Solutions to the Dropout Crisis

Solutions to the Dropout Crisis

Earlier this month, our friends at WHRO convened a Community Town Hall meeting focused on “Solutions to the Dropout Crisis.”  Over 70 community members were in attendance at the Town Hall, which was streamed live online and will air on WHRO TV-15 on March 17 at 9:00pm.  The program was held as part of the American Graduate Initiative, a coalition of “68 stations – including WHRO – [that] are working directly with more than 300 community partners to develop locally-based solutions and media content to engage parents, teachers, mentors, volunteers and business leaders, and help keep high school students on a path to college and career.”

WHRO is a fitting local leader on this issue, as the call letters stand for “HomeRoom One” and the station is owned by Hampton Roads Educational Telecommunications Association (HRETA), a consortium of 19 Hampton Roads and Eastern Shore school systems.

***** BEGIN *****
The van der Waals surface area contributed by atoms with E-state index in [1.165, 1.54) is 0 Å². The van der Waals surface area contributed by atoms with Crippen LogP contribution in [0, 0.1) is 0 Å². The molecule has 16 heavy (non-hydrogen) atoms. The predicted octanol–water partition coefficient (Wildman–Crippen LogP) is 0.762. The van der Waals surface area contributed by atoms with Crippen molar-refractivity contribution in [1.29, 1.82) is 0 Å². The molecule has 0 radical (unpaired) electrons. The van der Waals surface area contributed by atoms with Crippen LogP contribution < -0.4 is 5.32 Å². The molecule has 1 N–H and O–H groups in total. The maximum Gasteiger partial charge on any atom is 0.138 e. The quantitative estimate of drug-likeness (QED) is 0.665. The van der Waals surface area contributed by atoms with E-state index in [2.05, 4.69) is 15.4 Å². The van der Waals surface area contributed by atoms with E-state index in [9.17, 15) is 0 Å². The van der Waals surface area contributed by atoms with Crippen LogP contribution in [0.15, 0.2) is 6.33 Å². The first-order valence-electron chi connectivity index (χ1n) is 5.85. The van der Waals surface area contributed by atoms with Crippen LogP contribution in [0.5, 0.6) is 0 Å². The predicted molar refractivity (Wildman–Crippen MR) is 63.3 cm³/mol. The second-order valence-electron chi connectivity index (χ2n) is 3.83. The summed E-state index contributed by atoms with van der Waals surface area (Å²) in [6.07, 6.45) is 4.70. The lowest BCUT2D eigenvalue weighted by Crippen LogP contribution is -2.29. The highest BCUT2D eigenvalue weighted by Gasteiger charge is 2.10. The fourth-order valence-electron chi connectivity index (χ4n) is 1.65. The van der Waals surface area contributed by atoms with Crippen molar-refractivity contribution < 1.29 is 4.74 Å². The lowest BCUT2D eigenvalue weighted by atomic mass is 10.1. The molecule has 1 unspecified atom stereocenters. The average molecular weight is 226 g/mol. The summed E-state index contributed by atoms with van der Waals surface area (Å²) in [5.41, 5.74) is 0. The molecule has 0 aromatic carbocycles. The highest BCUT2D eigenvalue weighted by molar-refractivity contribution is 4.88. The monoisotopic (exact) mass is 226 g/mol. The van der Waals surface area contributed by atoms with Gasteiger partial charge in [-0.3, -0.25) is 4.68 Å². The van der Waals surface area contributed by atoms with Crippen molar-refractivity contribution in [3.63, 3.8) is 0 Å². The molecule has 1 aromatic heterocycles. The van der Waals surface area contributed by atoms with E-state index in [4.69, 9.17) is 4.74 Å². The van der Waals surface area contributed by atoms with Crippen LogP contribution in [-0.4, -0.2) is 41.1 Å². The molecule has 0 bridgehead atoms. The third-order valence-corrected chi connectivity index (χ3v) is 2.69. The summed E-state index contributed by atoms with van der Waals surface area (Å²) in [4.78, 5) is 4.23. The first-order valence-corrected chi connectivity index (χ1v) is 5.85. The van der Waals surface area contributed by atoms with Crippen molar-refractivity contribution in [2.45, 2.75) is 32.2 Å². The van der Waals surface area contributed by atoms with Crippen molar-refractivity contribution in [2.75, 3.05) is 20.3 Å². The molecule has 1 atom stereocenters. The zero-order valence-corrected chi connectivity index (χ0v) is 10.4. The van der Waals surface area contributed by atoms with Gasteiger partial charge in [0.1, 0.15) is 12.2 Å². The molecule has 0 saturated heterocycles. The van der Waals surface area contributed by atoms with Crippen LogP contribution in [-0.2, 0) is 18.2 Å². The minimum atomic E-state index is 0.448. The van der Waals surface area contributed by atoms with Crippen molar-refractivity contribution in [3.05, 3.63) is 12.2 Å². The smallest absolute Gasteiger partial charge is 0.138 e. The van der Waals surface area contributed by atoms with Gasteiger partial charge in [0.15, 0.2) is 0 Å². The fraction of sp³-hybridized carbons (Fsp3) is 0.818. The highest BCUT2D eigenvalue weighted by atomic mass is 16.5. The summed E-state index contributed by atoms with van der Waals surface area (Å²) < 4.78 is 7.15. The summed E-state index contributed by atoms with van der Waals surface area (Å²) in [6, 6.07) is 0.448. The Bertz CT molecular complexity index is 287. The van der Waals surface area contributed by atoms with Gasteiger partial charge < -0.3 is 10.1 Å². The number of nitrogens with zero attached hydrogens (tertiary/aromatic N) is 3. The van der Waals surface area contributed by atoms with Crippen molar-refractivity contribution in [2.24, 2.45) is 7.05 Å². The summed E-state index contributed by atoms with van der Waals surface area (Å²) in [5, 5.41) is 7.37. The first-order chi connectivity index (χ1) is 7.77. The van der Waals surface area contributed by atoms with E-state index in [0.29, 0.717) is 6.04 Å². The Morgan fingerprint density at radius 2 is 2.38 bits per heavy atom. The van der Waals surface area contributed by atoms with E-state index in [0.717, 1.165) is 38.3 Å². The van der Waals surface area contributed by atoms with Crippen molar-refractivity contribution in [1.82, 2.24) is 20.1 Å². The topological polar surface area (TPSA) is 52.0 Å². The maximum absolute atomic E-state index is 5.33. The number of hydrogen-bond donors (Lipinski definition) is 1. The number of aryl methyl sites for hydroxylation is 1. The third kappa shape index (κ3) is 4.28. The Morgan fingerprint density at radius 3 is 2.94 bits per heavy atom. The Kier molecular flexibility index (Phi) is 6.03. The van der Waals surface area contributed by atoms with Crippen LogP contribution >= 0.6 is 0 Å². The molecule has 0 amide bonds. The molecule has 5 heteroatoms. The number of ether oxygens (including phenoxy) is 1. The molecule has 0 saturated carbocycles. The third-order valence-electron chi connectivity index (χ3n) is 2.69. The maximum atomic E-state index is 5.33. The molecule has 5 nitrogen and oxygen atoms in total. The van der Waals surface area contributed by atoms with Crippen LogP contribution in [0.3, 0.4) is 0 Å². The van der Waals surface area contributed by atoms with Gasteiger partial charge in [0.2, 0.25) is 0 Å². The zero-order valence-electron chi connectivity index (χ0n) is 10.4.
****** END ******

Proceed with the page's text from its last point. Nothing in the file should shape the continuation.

There were no shortage of ideas or resources shared at the Town Hall for how to address the dropout crisis.  Several representatives from the Virginia Center for Inclusive Communitiesattended, including high school and college program alumni, chapter members, and staff.  They offered comments about the importance of creating a sense of belong for all students and families, bridging divides between students and educators, and leveraging the faith community.  Other attendees spoke about mentoring programs, support during out-of-school time, volunteerism, services for families that are homeless, and countless other efforts to support students and improve outcomes.

The range of efforts mentioned at the Town Hall and the passion with which they are delivered to reduce dropout rates is notable.  However, a bigger question emerged for us at VCIC: if so many individuals and organizations are working to fix the dropout crisis, each with limited success, are we focusing too much on mitigating the effects of a failed structure rather than working to fix the structural barriers themselves?

What do you think?  Can we truly end the dropout crisis with our nation’s current educational structure?

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